# Q3 2011 GDP 3rd Revision: 1.8%

Q3 GDP 2011 was revised down another 0.2 percentage points to 1.8%.. Consumer spending was revised significantly downward due to a large downward revision to medical expenditures. GDP was initially reported to be 2.5% for the third quarter, then revised to 2.0% on the second estimate report and now a measly 1.8% for the final, 3rd revision. Here is the original BEA GDP report.

Q3 GDP had a sharp decrease in personal consumption, an upward revision in private inventories, a large increase in reported imports, which subtracts from gross domestic product and a bump up in fixed investment. The government is fairly D.O.A. in adding to economic growth now.

As a reminder, GDP is made up of: $Y=C+I+G+{\left(X-M\right)}$ where:
Y=GDP, C=Consumption, I=Investment, G=Government Spending, (X-M)=Net Exports, X=Exports, M=Imports*.

Below is the Q3 2011, third revision, breakdown of GDP by percentage point contributions. Without final rounding, Q3 GDP was 1.82%.

• C = +1.24
• I  = +0.17
• G = –0.02
• X = +0.64
• M = –0.21

Here is the Q3 2011, second revision, breakdown of GDP by percentage point contributions. Without final rounding, Q3 GDP was 2.00%.

• C = +1.63
• I  = –0.10
• G = –0.02
• X = +0.59
• M = –0.09

Below are the percentage point differences, or spread between the Q3 3rd revision and Q3 2nd revision GDP report components, by percent point contribution. The quarterly change in private inventories was revised up significantly, from a -1.55 to –1.35 percentage points. The change in private inventories revision alone added +0.20 percentage points to the 1.82% Q3 GDP reported in the 3rd revision.

• C = -0.39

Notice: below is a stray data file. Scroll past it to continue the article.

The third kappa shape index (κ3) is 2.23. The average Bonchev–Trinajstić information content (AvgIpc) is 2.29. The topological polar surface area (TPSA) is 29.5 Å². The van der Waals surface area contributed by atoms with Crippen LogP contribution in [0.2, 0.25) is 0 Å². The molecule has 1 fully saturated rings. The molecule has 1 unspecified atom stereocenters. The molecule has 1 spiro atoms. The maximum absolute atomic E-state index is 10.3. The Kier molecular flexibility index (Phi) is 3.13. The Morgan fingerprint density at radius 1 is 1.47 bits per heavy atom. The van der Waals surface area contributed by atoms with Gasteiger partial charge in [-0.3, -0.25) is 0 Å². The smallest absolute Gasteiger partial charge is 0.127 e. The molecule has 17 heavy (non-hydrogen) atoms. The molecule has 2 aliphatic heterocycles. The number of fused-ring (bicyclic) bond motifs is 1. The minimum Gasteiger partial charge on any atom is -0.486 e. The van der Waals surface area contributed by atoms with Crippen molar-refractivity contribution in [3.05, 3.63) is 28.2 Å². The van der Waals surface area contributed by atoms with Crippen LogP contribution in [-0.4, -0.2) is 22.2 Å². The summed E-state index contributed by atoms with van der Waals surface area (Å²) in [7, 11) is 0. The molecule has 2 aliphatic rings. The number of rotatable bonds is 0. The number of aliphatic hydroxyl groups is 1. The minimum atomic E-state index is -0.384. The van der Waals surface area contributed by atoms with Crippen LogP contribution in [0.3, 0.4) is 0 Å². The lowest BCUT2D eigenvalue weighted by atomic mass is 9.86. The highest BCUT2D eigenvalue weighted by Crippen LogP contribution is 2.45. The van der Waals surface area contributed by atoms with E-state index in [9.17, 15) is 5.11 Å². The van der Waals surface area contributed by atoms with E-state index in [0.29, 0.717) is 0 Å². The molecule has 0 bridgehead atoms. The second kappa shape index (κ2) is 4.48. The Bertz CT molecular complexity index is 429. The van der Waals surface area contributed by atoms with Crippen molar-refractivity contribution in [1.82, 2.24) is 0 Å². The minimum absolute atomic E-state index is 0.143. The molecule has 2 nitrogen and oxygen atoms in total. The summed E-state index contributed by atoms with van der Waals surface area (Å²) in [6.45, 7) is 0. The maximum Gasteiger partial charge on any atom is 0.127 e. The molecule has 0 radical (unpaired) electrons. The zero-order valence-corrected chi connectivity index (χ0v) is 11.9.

• I = +0.27
• G =  0.00
• X = +0.05
• M = -0.12

Below the the St. Louis FRED graph for C of the above GDP equation, or real personal consumption expenditures, percentage change . As we can see from the above, PCE, or C in the above percentage point contribution, is the main reason for lower GDP growth in Q3.

Below is the breakdown in C or real PCE annualized percentage quarterly change. The third quarter PCE percentage point breakdown was a -0.43 downward revision from +1.33 to a +0.90 percentage point contribution in services. PCE goods was also revised up by +0.03 percentage points, from +0.30 to +0.33 with durable goods being revised up by +0.01 percentage points from the 2nd revision, from +0.41 to +0.42 of the +1.8 GDP. Notice when times are tough, durable goods (bright red) consumption drops. Where people spent their money in Q3 was personal household expenditures.

Personal household expenditures, which is part of services, was revised significantly down, from +1.32 to +0.73 percentage point contribution to GDP. An almost bizarre revision was in health care expenditures. It's 3rd quarter GDP contribution is now –0.07 percentage points, whereas the 2nd revision Health care expenditures was +0.61 percentage points of Q3 GDP. What happens is the BEA has to do by proxy approximations of some expenditures due to raw data lag. Medical expenditures are from the quarterly services survey and are reported revenues from Hospitals, Medical facilities and was not available until this 3rd GDP revision. These medical expenditures should be actual collected gross revenues, not debt outstanding. It's not clear what happened but one must wonder if more and more people simply cannot pay their medical bills to have such a dramatic revision. That said, PCE is often revised as receipts and reports are collected and there is quite a bit of raw data lag and one of the reasons quarterly GDP is issued in a three revision series. Below is PCE with the breakdown of goods versus services.